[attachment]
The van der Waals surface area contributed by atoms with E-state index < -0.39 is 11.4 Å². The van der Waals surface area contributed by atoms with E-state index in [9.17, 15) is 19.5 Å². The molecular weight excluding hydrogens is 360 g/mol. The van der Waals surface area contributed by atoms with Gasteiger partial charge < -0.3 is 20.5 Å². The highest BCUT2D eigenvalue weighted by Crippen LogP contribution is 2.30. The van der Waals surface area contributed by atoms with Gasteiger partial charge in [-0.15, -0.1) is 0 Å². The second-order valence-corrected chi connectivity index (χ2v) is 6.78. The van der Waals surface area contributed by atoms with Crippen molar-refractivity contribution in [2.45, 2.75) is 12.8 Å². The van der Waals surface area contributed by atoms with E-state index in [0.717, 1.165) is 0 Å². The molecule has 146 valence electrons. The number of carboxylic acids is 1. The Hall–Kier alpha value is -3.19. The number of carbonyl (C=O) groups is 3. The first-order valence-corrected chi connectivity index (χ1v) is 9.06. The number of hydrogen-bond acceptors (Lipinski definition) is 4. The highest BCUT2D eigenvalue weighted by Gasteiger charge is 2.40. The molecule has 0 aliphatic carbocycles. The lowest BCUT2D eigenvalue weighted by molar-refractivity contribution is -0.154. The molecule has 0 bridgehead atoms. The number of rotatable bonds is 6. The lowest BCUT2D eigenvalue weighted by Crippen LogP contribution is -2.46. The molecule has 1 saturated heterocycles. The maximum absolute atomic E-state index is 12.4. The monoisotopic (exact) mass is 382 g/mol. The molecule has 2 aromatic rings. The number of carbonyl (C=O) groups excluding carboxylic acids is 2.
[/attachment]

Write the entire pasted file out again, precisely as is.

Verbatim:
The van der Waals surface area contributed by atoms with E-state index < -0.39 is 11.4 Å². The van der Waals surface area contributed by atoms with E-state index in [9.17, 15) is 19.5 Å². The molecular weight excluding hydrogens is 360 g/mol. The van der Waals surface area contributed by atoms with Gasteiger partial charge < -0.3 is 20.5 Å². The highest BCUT2D eigenvalue weighted by Crippen LogP contribution is 2.30. The van der Waals surface area contributed by atoms with Gasteiger partial charge in [-0.15, -0.1) is 0 Å². The second-order valence-corrected chi connectivity index (χ2v) is 6.78. The van der Waals surface area contributed by atoms with Crippen molar-refractivity contribution in [2.45, 2.75) is 12.8 Å². The van der Waals surface area contributed by atoms with E-state index in [0.717, 1.165) is 0 Å². The molecule has 146 valence electrons. The number of carboxylic acids is 1. The Hall–Kier alpha value is -3.19. The number of carbonyl (C=O) groups is 3. The first-order valence-corrected chi connectivity index (χ1v) is 9.06. The number of hydrogen-bond acceptors (Lipinski definition) is 4. The highest BCUT2D eigenvalue weighted by Gasteiger charge is 2.40. The molecule has 0 aliphatic carbocycles. The lowest BCUT2D eigenvalue weighted by molar-refractivity contribution is -0.154. The molecule has 0 bridgehead atoms. The number of rotatable bonds is 6. The lowest BCUT2D eigenvalue weighted by Crippen LogP contribution is -2.46. The molecule has 1 saturated heterocycles. The maximum absolute atomic E-state index is 12.4. The monoisotopic (exact) mass is 382 g/mol. The molecule has 2 aromatic rings. The number of carbonyl (C=O) groups excluding carboxylic acids is 2.